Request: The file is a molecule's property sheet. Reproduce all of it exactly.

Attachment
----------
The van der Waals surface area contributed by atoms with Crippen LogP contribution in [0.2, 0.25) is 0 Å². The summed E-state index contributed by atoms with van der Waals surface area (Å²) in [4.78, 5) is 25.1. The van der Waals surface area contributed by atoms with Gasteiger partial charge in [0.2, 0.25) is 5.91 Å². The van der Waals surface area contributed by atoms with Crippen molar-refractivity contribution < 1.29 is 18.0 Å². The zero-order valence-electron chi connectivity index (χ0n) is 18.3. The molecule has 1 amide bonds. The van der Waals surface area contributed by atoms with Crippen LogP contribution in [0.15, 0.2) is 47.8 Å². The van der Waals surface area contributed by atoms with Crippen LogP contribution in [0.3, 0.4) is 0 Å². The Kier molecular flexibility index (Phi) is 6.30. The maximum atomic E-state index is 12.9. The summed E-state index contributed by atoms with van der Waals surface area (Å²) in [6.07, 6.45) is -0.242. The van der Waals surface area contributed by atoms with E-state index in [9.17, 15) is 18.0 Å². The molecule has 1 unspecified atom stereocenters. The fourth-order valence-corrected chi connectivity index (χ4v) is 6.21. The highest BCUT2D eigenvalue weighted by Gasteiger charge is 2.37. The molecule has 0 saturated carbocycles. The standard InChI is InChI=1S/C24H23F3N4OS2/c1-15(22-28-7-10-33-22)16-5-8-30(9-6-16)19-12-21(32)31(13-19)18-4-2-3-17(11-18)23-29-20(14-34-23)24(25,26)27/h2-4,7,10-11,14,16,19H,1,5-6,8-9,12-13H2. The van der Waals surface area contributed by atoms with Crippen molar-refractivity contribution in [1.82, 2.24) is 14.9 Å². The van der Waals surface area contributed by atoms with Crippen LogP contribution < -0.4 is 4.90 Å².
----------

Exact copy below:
The van der Waals surface area contributed by atoms with Crippen LogP contribution in [0.2, 0.25) is 0 Å². The summed E-state index contributed by atoms with van der Waals surface area (Å²) in [4.78, 5) is 25.1. The van der Waals surface area contributed by atoms with Gasteiger partial charge in [0.2, 0.25) is 5.91 Å². The van der Waals surface area contributed by atoms with Crippen molar-refractivity contribution < 1.29 is 18.0 Å². The zero-order valence-electron chi connectivity index (χ0n) is 18.3. The molecule has 1 amide bonds. The van der Waals surface area contributed by atoms with Crippen LogP contribution in [0.15, 0.2) is 47.8 Å². The van der Waals surface area contributed by atoms with Crippen LogP contribution in [0.3, 0.4) is 0 Å². The Kier molecular flexibility index (Phi) is 6.30. The maximum atomic E-state index is 12.9. The summed E-state index contributed by atoms with van der Waals surface area (Å²) in [6.07, 6.45) is -0.242. The van der Waals surface area contributed by atoms with E-state index in [9.17, 15) is 18.0 Å². The molecule has 1 unspecified atom stereocenters. The fourth-order valence-corrected chi connectivity index (χ4v) is 6.21. The highest BCUT2D eigenvalue weighted by Gasteiger charge is 2.37. The molecule has 0 saturated carbocycles. The standard InChI is InChI=1S/C24H23F3N4OS2/c1-15(22-28-7-10-33-22)16-5-8-30(9-6-16)19-12-21(32)31(13-19)18-4-2-3-17(11-18)23-29-20(14-34-23)24(25,26)27/h2-4,7,10-11,14,16,19H,1,5-6,8-9,12-13H2. The van der Waals surface area contributed by atoms with Crippen molar-refractivity contribution in [1.82, 2.24) is 14.9 Å². The van der Waals surface area contributed by atoms with Crippen LogP contribution < -0.4 is 4.90 Å².